However, economic analysts and observers have their views about the budget and its implementation.
Former managing director of Guinness Nigeria Plc, Seni Adetu, said Nigerians had never experienced the kind of economic hardships they witnessed recently, said to have brought on them by the delay in presidential assent to the budget.
He therefore said, given this scenario, “we expect the economy to be reflated resulting in the boosting of disposable income and thus spending power, increased aggregate consumer demand, healthier businesses and potentially more jobs.”
“Furthermore, I fully expect to see an improvement in investor confidence – home and abroad – with its multiplier effect on the economy, “ he added.
Stating that, “In terms of specifics, the final figures are not too different from what was sent to the National Assembly and at N6.06 trillion, we have a sizeable budget for the year,” Adetu enthused that, “It is heart-warming to note that a reasonable 30 per cent of this budget is provision for capital expenditure – a massive increase vs. previous years of single digits – and the setting aside of N200billion for roads particularly makes my day.”
Pointing out that, the most important thing was “flawless implementation,” he said,” I understand a monitoring and evaluation framework has been put in place – that is very encouraging. “ “I do not think we should set ourselves the target of a 100 per cent implementation given that almost half the year is gone, but at the same time, we need to be fleet of foot. For me, the killer deliverable is ensuring quality implementation and blocking all potential leakages,” the chief executive submitted.
In the same vein, Managing Director of XDS Credit Bureau Ltd, Mobolanle Adesanya, hoped the budget translated to the change that it was prepared to bring because the delay in its passage had put a lot of pressure on the economy.
She however informed that “in examining the 2016 budget and implementation, one must start by examining economic metrics such as exchange rate, revenue, inflation and unemployment. In the last 12months, the CBN has devalued the naira twice, the task then becomes how to stabilize the exchange rate and currently Nigeria suffers a shortage of FX supply.”
Adesanya added: “Again considering huge import dependence of the economy, there is need for local production and consequently reduced dependence on oil revenues especially at a critical time when the price of oil experiences year on year decline, consider 2014-2016, prices had decrease by 16 per cent from 2014 to 2015 and 42 per cent from 2015 to 2016 and daily production also suffers significant decrease.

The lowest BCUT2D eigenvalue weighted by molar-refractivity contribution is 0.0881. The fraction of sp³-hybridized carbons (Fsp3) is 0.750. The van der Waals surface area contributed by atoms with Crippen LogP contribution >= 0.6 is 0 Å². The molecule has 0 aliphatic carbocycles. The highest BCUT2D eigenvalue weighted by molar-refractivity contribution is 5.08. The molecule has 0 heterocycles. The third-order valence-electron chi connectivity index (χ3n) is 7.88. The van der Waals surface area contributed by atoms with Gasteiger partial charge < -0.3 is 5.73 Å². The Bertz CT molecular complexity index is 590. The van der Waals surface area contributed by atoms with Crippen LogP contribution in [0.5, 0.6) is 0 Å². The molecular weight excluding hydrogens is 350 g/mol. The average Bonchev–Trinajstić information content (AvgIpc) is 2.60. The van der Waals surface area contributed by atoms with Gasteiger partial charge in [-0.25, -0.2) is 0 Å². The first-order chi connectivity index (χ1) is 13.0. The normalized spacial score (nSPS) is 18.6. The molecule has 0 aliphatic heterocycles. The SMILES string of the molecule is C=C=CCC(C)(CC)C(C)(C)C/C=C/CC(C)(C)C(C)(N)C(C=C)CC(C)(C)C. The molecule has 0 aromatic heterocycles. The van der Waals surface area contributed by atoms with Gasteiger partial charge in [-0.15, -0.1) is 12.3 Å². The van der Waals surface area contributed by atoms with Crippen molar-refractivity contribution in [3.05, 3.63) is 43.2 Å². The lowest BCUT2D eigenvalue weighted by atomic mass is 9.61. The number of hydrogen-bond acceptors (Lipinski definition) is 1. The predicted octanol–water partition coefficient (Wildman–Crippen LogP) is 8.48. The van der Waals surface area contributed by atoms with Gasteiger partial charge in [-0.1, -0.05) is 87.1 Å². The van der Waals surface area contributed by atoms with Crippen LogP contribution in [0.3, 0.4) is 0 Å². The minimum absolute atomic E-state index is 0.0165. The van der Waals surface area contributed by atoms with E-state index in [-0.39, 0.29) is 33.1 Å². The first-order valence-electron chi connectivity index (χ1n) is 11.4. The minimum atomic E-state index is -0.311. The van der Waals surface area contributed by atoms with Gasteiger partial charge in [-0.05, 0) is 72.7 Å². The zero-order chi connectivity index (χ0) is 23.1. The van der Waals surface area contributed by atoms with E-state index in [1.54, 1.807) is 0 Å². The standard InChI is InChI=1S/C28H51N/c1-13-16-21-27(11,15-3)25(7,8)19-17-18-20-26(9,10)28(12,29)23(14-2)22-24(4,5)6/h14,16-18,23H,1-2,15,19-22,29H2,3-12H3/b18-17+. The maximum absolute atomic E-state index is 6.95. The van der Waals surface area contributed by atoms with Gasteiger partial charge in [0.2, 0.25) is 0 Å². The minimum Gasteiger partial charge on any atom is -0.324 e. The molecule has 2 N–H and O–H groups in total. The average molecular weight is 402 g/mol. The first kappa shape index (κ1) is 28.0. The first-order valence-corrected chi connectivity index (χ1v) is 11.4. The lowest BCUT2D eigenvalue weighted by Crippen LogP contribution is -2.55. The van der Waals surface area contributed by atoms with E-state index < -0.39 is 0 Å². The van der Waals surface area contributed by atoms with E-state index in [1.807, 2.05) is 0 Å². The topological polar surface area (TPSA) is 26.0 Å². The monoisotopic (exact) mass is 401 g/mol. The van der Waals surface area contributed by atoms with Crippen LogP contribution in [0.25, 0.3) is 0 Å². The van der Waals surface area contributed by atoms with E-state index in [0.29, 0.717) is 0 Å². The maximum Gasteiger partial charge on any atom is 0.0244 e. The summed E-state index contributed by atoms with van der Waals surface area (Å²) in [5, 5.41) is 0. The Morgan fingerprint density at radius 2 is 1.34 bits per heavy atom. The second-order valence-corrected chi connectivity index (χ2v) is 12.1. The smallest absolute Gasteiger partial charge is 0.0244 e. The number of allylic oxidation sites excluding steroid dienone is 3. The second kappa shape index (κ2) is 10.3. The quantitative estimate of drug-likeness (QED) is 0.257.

Inflation has consistently been on the increase in 2015 from 8.2 per cent in January to 9.4 per cent in November 2015, which was caused partly by depreciation of the naira and stringent foreign exchange policies.
“In November 2015, the CBN reduced the monetary policy rate (MPR) from 13 per cent to 11 per cent and also reduced the Cash Reserve Ratio (CRR) from 25 per cent to 20 per cent. These actions were expected to increase money supply and boost economic activities, however inflation hit double digit (12.8 per cent) in April 2016 due to increased money supply, and increase of imported items despite unavailable foreign currency. As such the government had to manage inflation through alignment of fiscal, monetary, trade and industrial policies.”
Consequently, Adesanya wondered if the budget, its implementation and effect address this critical and frightful metrics sustainably with careful consideration for long-term economic strategies.
To her, “pursuing an expansionary fiscal policy despite huge decline in revenues with a budget deficit that is to be financed principally through foreign and domestic borrowings is a clear indication that the final figures of N6.06 trillion are quite optimistic and extensive”
According to her, “A cursory look at the budget indicates that capital expenditure is proposed to increase by about 216 per cent from the preceding year, this should stimulate activities in the economic sectors and provide avenue for employment. Oil price decline also justifies the removal of subsidy on petroleum products, evidently the government plans to reduce over-reliance on oil revenue and reduce the country’s exposure to oil price volatility, by subsiding agriculture and boosting investment in solid mineral, such macroeconomic policies will achieve fiscal stability and non-oil sector competitiveness and as more goods are produced locally and exported, foreign exchange will likely improve.